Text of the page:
Over the last month or so, I’ve felt increasingly like I’m on the defensive when it comes to project-based learning. I guess the fact that it is starting to become more well-known and teachers outside of the online clique are starting to get interested is turning some people off. No one wants to get caught out supporting a ‘hip’ edu fad, right?
But I’m stoked that it’s coming to the attention of more teachers, and even better that it’s coming to the attention of teachers not in the ‘clique’ of online edtech peeps. That means it’s actually going to move from being something people talk about to each other in online spaces, to something that real, working teachers actually do in their classrooms. I am just one parent who has already seen the change that PBL can make to her child’s learning and attitude towards school. Why would anyone want to bag out a pedagogy that has this effect?
So what are some of these criticisms I’m hearing? The two main ones seem to be about the level of control the teacher has over the direction of the project and the depth of inquiry that is facilitated. I guess they are legitimate concerns, but as I have said in a recent post, and as I will continue to say in many more posts I am sure, PBL is just one approach amongst many that is encouraging teachers to look at their role a little bit differently. If doing a ‘project’ means that a student is freed up from a few dozen worksheets and a few hours staring into space whilst the teacher talks, well it can’t be all bad, can it?
Having been in the classroom now for nearly eight years (and actually using a project-learning approach to teach English for nearly three of those years) I think I have a place in saying that PBL really can transform how a teacher sees her role in the classroom. It can transform how she approaches learning, how she views her students and how she designs learning experiences. Yeah, they may not meet the ‘ideals’ set by so called ‘experts’ who speak from outside of the classroom (i.e. they are not in front of 20-30 teenagers for 50 minutes, up to 6 times a day) but so what? Sometimes the standards and the ideals need to come from within the four walls of learning – the classroom – and not from people outside.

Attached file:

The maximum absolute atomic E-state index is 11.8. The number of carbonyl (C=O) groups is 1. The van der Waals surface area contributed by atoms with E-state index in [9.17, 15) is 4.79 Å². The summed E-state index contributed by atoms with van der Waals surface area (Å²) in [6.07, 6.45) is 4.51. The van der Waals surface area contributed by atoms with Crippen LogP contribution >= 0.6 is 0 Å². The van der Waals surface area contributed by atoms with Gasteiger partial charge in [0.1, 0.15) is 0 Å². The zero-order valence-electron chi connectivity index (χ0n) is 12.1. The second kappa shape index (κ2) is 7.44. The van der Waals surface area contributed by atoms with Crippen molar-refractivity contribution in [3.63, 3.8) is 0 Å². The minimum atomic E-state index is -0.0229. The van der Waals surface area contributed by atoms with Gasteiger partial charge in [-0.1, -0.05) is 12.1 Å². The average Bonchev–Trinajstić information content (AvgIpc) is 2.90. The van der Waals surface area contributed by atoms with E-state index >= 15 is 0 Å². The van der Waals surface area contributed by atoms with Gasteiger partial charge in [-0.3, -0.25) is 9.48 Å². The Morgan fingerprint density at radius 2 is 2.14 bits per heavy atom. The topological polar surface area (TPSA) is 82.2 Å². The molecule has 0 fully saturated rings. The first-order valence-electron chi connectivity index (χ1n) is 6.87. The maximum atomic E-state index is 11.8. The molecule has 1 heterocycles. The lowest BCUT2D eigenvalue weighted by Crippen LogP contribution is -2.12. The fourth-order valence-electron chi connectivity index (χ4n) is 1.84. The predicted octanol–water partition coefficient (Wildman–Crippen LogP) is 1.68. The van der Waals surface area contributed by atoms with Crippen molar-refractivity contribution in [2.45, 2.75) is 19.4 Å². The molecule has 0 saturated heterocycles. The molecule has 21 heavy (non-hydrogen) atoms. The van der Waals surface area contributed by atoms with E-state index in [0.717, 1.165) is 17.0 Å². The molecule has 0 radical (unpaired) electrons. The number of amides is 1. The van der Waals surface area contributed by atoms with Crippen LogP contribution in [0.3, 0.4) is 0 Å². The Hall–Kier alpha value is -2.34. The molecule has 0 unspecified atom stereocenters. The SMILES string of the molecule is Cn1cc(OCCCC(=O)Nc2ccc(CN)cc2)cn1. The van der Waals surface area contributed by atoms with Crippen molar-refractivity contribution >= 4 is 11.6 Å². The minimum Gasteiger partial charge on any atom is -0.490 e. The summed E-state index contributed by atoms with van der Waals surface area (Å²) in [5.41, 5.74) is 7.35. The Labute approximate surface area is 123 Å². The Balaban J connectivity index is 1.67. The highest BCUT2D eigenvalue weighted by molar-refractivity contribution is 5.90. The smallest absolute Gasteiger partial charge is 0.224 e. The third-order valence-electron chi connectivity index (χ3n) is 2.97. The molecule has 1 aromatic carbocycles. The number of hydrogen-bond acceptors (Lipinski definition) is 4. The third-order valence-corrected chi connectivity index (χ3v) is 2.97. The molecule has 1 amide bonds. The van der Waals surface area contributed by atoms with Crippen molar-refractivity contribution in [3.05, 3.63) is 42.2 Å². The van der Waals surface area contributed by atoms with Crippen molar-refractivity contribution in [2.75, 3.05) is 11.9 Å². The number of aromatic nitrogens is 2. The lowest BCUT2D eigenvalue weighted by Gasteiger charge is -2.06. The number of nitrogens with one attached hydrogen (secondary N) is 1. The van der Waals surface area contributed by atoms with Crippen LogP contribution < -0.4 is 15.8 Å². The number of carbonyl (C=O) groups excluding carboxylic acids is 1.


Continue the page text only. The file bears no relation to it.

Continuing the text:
So my defence of PBL is not eloquent, nor is it backed up with research (not yet anyway, but neither are the ‘expert’ arguments from what I’ve seen) but it is honest and supported with almost three years of classroom experience. If it wasn’t for PBL, I wouldn’t be a teacher today. I would have quit in a rage of paper worksheets and pre-planned lessons. Yes, there are some ways to go when it comes to every project that is implemented into every classroom … but then that’s progress and that’s learning, right?
I truly believe that project-learning has helped my students to develop thinking habits and organisational skills they wouldn’t have had the chance to in a ‘normal’ classroom. I think it’s brought them into contact with amazing people from outside of their traditional learning environment. It certainly has pushed them to create amazing new texts and work with peers who they would normally ignore or avoid.
I can’t fault the ‘eight essential elements of PBL’ that are outlined by the Buck Institute for Education or the whole range of amazing resources shared by them on their website (super useful and important for teachers starting out, but definitely requiring modifying to meet the needs of your students)!
No, PBL isn’t the only model of learning that encourages and supports students to learn in new ways, but it is one that is VERY accessible to the real classroom teacher. It is a model that makes teaching enjoyable … it’s one that I’ve had heaps of success with and I’ve tried heaps of different approached with my classes over the years. I just don’t understand why people would go around smashing PBL down because it doesn’t meet their criteria of excellence, or even suggesting that one ‘model’ or PBL is superior to another. I hope in the next ten years there is more research into PBL – especially in Australia – I guess then we can all start taking a superior tone and denigrating PBL as an inferior model of learning. Peace.